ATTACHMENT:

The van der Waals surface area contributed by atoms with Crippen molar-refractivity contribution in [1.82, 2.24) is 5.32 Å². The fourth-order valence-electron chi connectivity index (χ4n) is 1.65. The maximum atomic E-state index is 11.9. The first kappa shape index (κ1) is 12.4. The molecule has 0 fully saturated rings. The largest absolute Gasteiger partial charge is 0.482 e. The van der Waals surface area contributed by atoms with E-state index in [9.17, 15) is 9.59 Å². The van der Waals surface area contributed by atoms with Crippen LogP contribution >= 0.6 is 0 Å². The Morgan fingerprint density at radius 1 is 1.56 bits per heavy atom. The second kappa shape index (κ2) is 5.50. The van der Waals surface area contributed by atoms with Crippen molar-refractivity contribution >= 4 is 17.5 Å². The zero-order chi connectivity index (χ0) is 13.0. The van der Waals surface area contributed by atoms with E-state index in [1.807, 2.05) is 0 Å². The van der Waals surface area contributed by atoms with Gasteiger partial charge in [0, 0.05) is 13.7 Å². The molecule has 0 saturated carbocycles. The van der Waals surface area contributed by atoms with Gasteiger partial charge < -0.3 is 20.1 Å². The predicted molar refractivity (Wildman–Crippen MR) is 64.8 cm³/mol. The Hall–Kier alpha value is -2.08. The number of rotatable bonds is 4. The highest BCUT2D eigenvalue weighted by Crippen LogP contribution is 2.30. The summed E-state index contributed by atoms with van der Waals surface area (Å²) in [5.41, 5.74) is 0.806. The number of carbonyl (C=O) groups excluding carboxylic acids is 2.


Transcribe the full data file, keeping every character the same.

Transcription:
The van der Waals surface area contributed by atoms with Crippen molar-refractivity contribution in [1.82, 2.24) is 5.32 Å². The fourth-order valence-electron chi connectivity index (χ4n) is 1.65. The maximum atomic E-state index is 11.9. The first kappa shape index (κ1) is 12.4. The molecule has 0 fully saturated rings. The largest absolute Gasteiger partial charge is 0.482 e. The van der Waals surface area contributed by atoms with E-state index in [9.17, 15) is 9.59 Å². The van der Waals surface area contributed by atoms with Crippen LogP contribution >= 0.6 is 0 Å². The Morgan fingerprint density at radius 1 is 1.56 bits per heavy atom. The second kappa shape index (κ2) is 5.50. The van der Waals surface area contributed by atoms with Crippen molar-refractivity contribution >= 4 is 17.5 Å². The zero-order chi connectivity index (χ0) is 13.0. The van der Waals surface area contributed by atoms with E-state index in [1.807, 2.05) is 0 Å². The van der Waals surface area contributed by atoms with Gasteiger partial charge in [0, 0.05) is 13.7 Å². The molecule has 0 saturated carbocycles. The van der Waals surface area contributed by atoms with Gasteiger partial charge < -0.3 is 20.1 Å². The predicted molar refractivity (Wildman–Crippen MR) is 64.8 cm³/mol. The Hall–Kier alpha value is -2.08. The number of rotatable bonds is 4. The highest BCUT2D eigenvalue weighted by Crippen LogP contribution is 2.30. The summed E-state index contributed by atoms with van der Waals surface area (Å²) in [5.41, 5.74) is 0.806. The number of carbonyl (C=O) groups excluding carboxylic acids is 2.